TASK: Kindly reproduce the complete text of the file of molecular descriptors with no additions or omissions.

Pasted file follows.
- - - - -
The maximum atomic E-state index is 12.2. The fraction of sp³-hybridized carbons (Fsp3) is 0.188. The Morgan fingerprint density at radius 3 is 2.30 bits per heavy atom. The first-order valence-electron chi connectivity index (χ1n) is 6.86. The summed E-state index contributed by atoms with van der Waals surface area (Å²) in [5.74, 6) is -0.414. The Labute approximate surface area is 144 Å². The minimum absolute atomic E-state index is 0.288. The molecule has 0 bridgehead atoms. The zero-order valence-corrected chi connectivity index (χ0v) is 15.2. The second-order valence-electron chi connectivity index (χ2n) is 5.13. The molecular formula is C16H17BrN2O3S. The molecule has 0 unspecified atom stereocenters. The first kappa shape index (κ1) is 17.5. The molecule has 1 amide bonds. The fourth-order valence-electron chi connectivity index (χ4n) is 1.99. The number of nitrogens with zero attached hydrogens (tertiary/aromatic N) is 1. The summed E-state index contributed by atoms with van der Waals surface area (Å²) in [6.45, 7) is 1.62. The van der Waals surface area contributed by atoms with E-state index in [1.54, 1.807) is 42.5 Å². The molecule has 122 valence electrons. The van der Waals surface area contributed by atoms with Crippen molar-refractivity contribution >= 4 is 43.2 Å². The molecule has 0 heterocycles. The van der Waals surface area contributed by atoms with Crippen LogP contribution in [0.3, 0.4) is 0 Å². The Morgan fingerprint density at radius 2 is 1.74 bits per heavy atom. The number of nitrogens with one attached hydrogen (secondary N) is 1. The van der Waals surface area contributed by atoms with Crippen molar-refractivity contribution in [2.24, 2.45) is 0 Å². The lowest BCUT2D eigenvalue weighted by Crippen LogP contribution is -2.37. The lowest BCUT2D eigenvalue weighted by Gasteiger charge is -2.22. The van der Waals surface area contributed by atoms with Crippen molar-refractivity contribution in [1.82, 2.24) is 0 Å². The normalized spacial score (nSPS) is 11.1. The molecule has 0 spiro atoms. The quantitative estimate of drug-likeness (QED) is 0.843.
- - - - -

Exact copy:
The maximum atomic E-state index is 12.2. The fraction of sp³-hybridized carbons (Fsp3) is 0.188. The Morgan fingerprint density at radius 3 is 2.30 bits per heavy atom. The first-order valence-electron chi connectivity index (χ1n) is 6.86. The summed E-state index contributed by atoms with van der Waals surface area (Å²) in [5.74, 6) is -0.414. The Labute approximate surface area is 144 Å². The minimum absolute atomic E-state index is 0.288. The molecule has 0 bridgehead atoms. The zero-order valence-corrected chi connectivity index (χ0v) is 15.2. The second-order valence-electron chi connectivity index (χ2n) is 5.13. The molecular formula is C16H17BrN2O3S. The molecule has 0 unspecified atom stereocenters. The first kappa shape index (κ1) is 17.5. The molecule has 1 amide bonds. The fourth-order valence-electron chi connectivity index (χ4n) is 1.99. The number of nitrogens with zero attached hydrogens (tertiary/aromatic N) is 1. The summed E-state index contributed by atoms with van der Waals surface area (Å²) in [6.45, 7) is 1.62. The van der Waals surface area contributed by atoms with E-state index in [1.54, 1.807) is 42.5 Å². The molecule has 122 valence electrons. The van der Waals surface area contributed by atoms with Crippen molar-refractivity contribution >= 4 is 43.2 Å². The molecule has 0 heterocycles. The van der Waals surface area contributed by atoms with Crippen LogP contribution in [0.3, 0.4) is 0 Å². The Morgan fingerprint density at radius 2 is 1.74 bits per heavy atom. The number of nitrogens with one attached hydrogen (secondary N) is 1. The van der Waals surface area contributed by atoms with Crippen molar-refractivity contribution in [2.24, 2.45) is 0 Å². The lowest BCUT2D eigenvalue weighted by Crippen LogP contribution is -2.37. The lowest BCUT2D eigenvalue weighted by Gasteiger charge is -2.22. The van der Waals surface area contributed by atoms with Crippen molar-refractivity contribution in [1.82, 2.24) is 0 Å². The normalized spacial score (nSPS) is 11.1. The molecule has 0 spiro atoms. The quantitative estimate of drug-likeness (QED) is 0.843.